Instead of creating a website and hoping people would look at it, the National Library of Ireland took to various social media platforms and was rewarded by winning the 2012 eGovernment social media award.
Overall, it was recognised for its “use of innovative social media platforms and networks to promote or communicate government services.”
Carol Maddock says: “When people hear I work in the National Library of Ireland they say: ‘Oh, you get to sit around and read books all day.’” That’s not the case as she is responsible for overseeing the library’s presence on twitter, facebook, flickr, flickr commons and its blog which reflects “the full range of people who use our service.”
Established by the 1877 Dublin Science and Art Museum Act, which stipulated that the bulk of the Royal Dublin Society’s collections should be vested in the then Department of Science and Art for the benefit of the public, the National Library of Ireland became an autonomous cultural institution in May 2005 under the National Cultural Institutions Act 1997. It looks after the largest collection of Irish visual, printed and manuscript material in the world, relating to art, culture, history and literature. It is free for the public but does not lend books and readers must visit its various reading rooms.
“We started on twitter in spring 2009 because we wanted to actively engage with people, organisations and other libraries throughout the world. We didn’t want to passively wait for people to come to us, but wanted to be out and proud,” Maddock explains. She quickly overcame initial newcomer apprehension, by “testing the water and developing a voice.”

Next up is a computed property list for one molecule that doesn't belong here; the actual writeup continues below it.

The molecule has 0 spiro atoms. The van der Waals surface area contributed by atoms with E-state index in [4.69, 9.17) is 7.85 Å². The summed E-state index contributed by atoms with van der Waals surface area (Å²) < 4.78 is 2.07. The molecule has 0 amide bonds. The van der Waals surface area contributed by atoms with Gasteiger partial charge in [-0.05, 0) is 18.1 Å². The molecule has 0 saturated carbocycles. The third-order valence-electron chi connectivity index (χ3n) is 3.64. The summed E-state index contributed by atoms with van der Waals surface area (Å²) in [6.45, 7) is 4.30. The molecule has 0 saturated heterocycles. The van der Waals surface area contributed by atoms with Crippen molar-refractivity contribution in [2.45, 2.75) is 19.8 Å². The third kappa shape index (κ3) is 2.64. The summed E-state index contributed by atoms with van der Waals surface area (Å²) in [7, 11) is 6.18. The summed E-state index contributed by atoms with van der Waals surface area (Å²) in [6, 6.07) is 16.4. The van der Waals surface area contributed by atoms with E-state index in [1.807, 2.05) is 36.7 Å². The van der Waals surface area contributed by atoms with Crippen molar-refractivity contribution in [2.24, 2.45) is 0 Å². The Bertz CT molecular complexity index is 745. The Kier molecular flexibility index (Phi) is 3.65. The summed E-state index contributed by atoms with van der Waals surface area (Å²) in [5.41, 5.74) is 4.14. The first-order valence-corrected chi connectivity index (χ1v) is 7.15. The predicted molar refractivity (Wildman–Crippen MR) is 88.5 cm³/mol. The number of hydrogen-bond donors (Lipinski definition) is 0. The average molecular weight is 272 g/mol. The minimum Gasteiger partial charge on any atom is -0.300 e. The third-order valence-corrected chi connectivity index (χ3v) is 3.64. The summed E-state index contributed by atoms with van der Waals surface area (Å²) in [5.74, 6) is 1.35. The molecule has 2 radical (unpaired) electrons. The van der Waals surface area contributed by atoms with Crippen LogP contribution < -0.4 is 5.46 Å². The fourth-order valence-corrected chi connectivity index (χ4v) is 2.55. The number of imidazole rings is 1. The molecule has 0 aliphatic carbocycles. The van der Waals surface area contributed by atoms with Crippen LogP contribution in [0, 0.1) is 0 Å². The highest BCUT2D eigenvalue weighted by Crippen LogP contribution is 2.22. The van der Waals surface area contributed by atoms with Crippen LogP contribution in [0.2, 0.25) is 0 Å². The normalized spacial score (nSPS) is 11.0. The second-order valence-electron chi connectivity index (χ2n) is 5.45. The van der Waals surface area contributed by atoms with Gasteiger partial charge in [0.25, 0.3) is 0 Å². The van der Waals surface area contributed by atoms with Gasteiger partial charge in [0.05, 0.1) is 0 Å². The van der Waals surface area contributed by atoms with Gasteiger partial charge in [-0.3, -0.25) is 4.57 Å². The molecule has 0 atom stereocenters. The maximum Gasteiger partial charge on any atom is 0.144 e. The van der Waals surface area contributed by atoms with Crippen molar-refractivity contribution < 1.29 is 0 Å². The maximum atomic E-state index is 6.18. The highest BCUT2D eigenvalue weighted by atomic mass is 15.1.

She has found that utilising social media has allowed the library to reach people it “wouldn’t have had a hope of reaching before.” On 21 May, 3,856 people were following the National Library of Ireland twitter account, 4,182 were following its facebook page, its flickr account had 312 contacts and there were 2,947 contacts on the flickr commons account of which it is a member.
While the library hadn’t intended to increase footfall, Maddock has noticed comments from people abroad saying: “When we are next in Dublin, we are definitely going to the library.” It would not be practical to have “100 people traipsing through the collections,” Maddock adds, but that access is now available to people, “whether in Swords or Mexico”, though the images and the descriptions provided by the bloggers.
In 2010, the library first started using flickr, posting printed items from its ephemera collections (i.e. posters and pamphlets creating snapshots of different periods in Ireland’s social, political, economic and cultural history.)
Its flickr commons stream has been “a spectacular success,” she reports. Linked with 56 institutions across the world, including the British Library and the Smithsonian Institute, it features collections such as ‘A Year in the Life’, ‘Life and Times’ and ‘Munsterset’.
“The ethos of the commons is that we post publicly held photos from across the world and we only add photos where the copyright has expired or we own the copyright,” Maddock explains.
“It’s a quid-pro-quo because, while we are putting our images out there, our followers are helping us find out about that photo.” People who were “languishing as ‘man on street’” have been identified, often by their relatives.
“People have told me they look at [flickr commons] while having their coffee or when they are on the Tube,” she says, highlighting that it is not just Irish people who access the images.
The blog is “excellent” and shows “the invisible work going on every day,” she states. Recent features include information on ‘The Republic’ and ‘The United Irishman’ newspapers by Donal P McCracken, a senior professor of history at the University of KwaZulu-Natal.
Looking to the future, Maddock intends to keep an eye on emerging technologies but is “wary of spreading [herself] too thin.” The library could potentially work with schools, she believes, and she also has her sights set on next year’s awards.
Tags: Social media